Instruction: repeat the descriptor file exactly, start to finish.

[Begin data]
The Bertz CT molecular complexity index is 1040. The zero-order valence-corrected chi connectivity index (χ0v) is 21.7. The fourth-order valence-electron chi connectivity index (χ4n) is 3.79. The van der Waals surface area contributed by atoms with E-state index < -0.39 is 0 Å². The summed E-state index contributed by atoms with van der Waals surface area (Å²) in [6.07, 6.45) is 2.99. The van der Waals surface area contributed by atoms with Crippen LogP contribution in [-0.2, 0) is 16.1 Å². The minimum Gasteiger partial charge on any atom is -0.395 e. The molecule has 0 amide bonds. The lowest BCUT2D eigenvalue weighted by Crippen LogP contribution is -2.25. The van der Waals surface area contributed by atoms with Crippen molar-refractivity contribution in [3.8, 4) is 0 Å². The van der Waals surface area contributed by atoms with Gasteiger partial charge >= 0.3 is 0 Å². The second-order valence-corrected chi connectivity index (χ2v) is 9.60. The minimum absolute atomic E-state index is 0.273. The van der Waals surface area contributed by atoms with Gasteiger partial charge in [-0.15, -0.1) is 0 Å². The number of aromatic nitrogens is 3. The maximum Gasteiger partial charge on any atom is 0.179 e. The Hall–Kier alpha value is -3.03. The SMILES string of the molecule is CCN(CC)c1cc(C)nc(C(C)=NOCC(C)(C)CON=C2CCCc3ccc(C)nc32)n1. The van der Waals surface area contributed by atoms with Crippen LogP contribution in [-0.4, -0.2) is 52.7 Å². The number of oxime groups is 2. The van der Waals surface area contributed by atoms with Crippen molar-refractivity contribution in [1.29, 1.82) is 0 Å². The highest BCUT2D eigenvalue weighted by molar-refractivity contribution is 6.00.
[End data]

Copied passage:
The Bertz CT molecular complexity index is 1040. The zero-order valence-corrected chi connectivity index (χ0v) is 21.7. The fourth-order valence-electron chi connectivity index (χ4n) is 3.79. The van der Waals surface area contributed by atoms with E-state index < -0.39 is 0 Å². The summed E-state index contributed by atoms with van der Waals surface area (Å²) in [6.07, 6.45) is 2.99. The van der Waals surface area contributed by atoms with Crippen LogP contribution in [-0.2, 0) is 16.1 Å². The minimum Gasteiger partial charge on any atom is -0.395 e. The molecule has 0 amide bonds. The lowest BCUT2D eigenvalue weighted by Crippen LogP contribution is -2.25. The van der Waals surface area contributed by atoms with Crippen molar-refractivity contribution in [3.8, 4) is 0 Å². The van der Waals surface area contributed by atoms with Gasteiger partial charge >= 0.3 is 0 Å². The second-order valence-corrected chi connectivity index (χ2v) is 9.60. The minimum absolute atomic E-state index is 0.273. The van der Waals surface area contributed by atoms with Gasteiger partial charge in [-0.15, -0.1) is 0 Å². The number of aromatic nitrogens is 3. The maximum Gasteiger partial charge on any atom is 0.179 e. The Hall–Kier alpha value is -3.03. The SMILES string of the molecule is CCN(CC)c1cc(C)nc(C(C)=NOCC(C)(C)CON=C2CCCc3ccc(C)nc32)n1. The van der Waals surface area contributed by atoms with Crippen LogP contribution in [-0.4, -0.2) is 52.7 Å². The number of oxime groups is 2. The van der Waals surface area contributed by atoms with Crippen molar-refractivity contribution in [1.29, 1.82) is 0 Å². The highest BCUT2D eigenvalue weighted by molar-refractivity contribution is 6.00.